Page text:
Climate change threatens the birds we see every day.
Our warming world poses profound challenges to conservation. The effects of climate change are already apparent—from habitat loss to devastating breaks in the delicate links that connect birds, migration, and food sources.
Audubon’s Birds & Climate Change Report, published in September 2014, confirmed that climate change is the single greatest threat to North American birds. Seven years in the making, the report warns that 314 North American bird species could lose more than half of their current ranges by 2080 due to rising temperatures. (For more on the methodology, and links to peer-reviewed articles published out of this research, visit the FAQ page on the climate science section of this site.)
For those of us who care deeply about birds, from the Wood Thrush in eastern forests to the Burrowing Owl in western grasslands, this is a warning call that demands urgent action.
The situation is indeed dire—more than half of bird species on the continent are at risk—but there are reasons for hope. By identifying which birds are most sensitive to climate change and where those changes are most likely to occur, this research provides a roadmap for future conservation and advocacy efforts.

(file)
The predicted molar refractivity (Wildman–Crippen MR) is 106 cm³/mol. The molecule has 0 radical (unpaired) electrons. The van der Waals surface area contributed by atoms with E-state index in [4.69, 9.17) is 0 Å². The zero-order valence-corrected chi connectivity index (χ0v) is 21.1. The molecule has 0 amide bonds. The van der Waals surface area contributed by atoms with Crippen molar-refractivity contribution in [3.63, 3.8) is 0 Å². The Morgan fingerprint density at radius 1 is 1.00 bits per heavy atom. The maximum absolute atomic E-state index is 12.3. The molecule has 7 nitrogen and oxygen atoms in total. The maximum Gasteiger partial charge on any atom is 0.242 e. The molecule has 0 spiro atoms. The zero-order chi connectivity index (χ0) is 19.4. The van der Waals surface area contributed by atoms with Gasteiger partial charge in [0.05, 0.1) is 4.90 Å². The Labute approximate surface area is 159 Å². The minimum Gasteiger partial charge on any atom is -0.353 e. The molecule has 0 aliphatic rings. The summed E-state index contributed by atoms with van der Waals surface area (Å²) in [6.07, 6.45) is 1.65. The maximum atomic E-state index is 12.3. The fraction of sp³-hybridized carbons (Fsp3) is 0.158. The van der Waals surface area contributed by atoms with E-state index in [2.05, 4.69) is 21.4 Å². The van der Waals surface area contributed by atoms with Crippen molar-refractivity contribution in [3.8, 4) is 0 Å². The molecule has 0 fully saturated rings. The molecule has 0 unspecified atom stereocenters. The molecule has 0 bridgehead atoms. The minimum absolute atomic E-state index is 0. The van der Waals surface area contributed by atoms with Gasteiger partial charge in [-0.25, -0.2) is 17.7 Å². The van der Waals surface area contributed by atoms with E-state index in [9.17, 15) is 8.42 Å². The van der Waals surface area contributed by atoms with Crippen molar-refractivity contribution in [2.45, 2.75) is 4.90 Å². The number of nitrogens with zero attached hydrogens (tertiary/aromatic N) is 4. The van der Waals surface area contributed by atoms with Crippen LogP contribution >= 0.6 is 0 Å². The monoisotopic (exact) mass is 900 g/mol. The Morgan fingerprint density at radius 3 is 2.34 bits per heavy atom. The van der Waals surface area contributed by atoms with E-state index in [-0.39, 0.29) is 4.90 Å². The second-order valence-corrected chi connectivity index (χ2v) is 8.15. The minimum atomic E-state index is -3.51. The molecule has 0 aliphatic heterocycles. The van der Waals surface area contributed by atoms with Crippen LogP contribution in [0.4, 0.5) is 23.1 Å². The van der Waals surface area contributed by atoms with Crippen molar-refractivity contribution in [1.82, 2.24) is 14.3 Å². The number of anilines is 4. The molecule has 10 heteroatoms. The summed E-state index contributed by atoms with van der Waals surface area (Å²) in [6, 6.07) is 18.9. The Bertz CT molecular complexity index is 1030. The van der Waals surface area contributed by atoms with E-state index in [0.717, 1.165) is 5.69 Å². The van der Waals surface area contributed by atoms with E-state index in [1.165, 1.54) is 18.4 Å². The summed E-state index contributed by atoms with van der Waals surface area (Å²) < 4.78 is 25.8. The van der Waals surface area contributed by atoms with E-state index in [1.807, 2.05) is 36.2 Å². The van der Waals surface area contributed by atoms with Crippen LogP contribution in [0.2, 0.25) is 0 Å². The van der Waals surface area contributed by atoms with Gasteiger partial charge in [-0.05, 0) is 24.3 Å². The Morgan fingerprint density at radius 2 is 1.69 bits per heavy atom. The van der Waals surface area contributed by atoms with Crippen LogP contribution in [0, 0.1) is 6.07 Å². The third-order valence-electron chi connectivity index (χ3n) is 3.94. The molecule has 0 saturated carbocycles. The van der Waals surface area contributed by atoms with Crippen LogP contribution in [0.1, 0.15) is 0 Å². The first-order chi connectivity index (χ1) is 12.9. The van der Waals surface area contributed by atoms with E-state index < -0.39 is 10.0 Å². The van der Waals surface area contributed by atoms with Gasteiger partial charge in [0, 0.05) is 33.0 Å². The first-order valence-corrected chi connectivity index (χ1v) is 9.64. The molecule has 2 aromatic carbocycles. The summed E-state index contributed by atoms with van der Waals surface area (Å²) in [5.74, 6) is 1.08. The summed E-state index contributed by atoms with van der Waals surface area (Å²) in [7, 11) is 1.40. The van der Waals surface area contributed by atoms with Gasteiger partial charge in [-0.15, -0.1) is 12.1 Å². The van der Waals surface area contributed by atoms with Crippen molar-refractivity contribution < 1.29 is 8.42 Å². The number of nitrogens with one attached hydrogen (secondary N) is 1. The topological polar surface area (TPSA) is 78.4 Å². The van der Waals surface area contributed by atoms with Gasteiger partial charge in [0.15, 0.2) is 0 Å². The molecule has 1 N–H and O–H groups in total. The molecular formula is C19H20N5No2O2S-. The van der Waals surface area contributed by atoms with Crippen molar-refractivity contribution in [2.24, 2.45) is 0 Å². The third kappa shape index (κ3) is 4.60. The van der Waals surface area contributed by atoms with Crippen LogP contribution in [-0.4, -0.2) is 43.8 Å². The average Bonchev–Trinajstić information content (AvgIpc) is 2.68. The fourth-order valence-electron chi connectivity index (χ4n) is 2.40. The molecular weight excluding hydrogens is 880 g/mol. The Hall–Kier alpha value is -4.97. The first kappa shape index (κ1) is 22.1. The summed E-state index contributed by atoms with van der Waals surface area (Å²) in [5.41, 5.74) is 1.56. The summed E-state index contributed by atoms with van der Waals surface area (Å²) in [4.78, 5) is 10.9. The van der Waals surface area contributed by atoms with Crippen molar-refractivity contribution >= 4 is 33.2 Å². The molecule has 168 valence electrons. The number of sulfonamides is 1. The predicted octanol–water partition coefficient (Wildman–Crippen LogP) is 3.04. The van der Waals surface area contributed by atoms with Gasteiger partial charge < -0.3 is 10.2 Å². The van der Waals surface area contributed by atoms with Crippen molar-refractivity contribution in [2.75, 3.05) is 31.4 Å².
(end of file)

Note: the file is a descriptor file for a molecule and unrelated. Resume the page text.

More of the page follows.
Audubon’s Climate Initiative, the organizational response to this threat, taps into its members’ love and commitment for birds to build population resilience and demand solutions to slow the pace of warming. Audubon is encouraging its members to take steps to address the climate change threat in their backyards, in their communities, in the Important Bird Areas (IBAs) near their homes, and in the state houses.
That requires a diverse network of climate activists with a shared value—a love and appreciation of birds. Take a look at how Audubon’s network of chapters, centers, state offices and individual activists is helping birds adapt and pushing for solutions on behalf of birds.